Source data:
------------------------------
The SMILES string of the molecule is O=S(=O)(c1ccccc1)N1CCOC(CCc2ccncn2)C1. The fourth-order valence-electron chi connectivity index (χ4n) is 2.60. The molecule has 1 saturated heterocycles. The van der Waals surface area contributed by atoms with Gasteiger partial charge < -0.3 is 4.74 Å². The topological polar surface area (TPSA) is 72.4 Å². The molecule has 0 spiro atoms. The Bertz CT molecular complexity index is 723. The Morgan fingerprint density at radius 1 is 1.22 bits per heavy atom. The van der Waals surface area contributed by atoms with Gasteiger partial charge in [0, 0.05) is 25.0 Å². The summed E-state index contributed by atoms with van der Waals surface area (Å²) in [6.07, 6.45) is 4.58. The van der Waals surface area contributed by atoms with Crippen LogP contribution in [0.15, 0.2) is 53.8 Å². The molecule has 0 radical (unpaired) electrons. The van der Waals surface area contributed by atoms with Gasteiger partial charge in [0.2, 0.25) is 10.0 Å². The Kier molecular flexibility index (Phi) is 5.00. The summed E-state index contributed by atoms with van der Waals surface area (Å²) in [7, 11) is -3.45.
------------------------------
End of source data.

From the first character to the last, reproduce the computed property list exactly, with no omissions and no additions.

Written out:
The SMILES string of the molecule is O=S(=O)(c1ccccc1)N1CCOC(CCc2ccncn2)C1. The fourth-order valence-electron chi connectivity index (χ4n) is 2.60. The molecule has 1 saturated heterocycles. The van der Waals surface area contributed by atoms with Gasteiger partial charge < -0.3 is 4.74 Å². The topological polar surface area (TPSA) is 72.4 Å². The molecule has 0 spiro atoms. The Bertz CT molecular complexity index is 723. The Morgan fingerprint density at radius 1 is 1.22 bits per heavy atom. The van der Waals surface area contributed by atoms with Gasteiger partial charge in [0, 0.05) is 25.0 Å². The summed E-state index contributed by atoms with van der Waals surface area (Å²) in [6.07, 6.45) is 4.58. The van der Waals surface area contributed by atoms with Crippen LogP contribution in [0.15, 0.2) is 53.8 Å². The molecule has 0 radical (unpaired) electrons. The van der Waals surface area contributed by atoms with Gasteiger partial charge in [0.2, 0.25) is 10.0 Å². The Kier molecular flexibility index (Phi) is 5.00. The summed E-state index contributed by atoms with van der Waals surface area (Å²) in [7, 11) is -3.45.